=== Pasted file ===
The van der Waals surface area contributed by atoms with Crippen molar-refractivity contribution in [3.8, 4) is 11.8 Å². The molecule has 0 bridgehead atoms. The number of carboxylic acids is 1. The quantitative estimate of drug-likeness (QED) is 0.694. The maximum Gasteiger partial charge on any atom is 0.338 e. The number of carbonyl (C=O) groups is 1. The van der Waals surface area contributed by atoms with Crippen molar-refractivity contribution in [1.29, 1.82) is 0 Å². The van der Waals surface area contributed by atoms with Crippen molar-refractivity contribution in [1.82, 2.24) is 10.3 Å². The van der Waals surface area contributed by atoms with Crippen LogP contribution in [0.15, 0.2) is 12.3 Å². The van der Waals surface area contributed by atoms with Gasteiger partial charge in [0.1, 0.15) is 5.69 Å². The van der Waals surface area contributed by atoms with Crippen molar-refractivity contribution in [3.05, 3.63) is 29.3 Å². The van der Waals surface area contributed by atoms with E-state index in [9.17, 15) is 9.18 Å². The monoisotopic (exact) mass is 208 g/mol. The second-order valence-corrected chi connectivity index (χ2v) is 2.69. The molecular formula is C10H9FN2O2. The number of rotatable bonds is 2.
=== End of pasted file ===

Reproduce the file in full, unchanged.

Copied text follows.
The van der Waals surface area contributed by atoms with Crippen molar-refractivity contribution in [3.8, 4) is 11.8 Å². The molecule has 0 bridgehead atoms. The number of carboxylic acids is 1. The quantitative estimate of drug-likeness (QED) is 0.694. The maximum Gasteiger partial charge on any atom is 0.338 e. The number of carbonyl (C=O) groups is 1. The van der Waals surface area contributed by atoms with Crippen molar-refractivity contribution in [1.29, 1.82) is 0 Å². The van der Waals surface area contributed by atoms with Crippen molar-refractivity contribution in [1.82, 2.24) is 10.3 Å². The van der Waals surface area contributed by atoms with Crippen LogP contribution in [0.15, 0.2) is 12.3 Å². The van der Waals surface area contributed by atoms with Gasteiger partial charge in [0.1, 0.15) is 5.69 Å². The van der Waals surface area contributed by atoms with Crippen molar-refractivity contribution in [3.05, 3.63) is 29.3 Å². The van der Waals surface area contributed by atoms with E-state index in [9.17, 15) is 9.18 Å². The monoisotopic (exact) mass is 208 g/mol. The second-order valence-corrected chi connectivity index (χ2v) is 2.69. The molecular formula is C10H9FN2O2. The number of rotatable bonds is 2.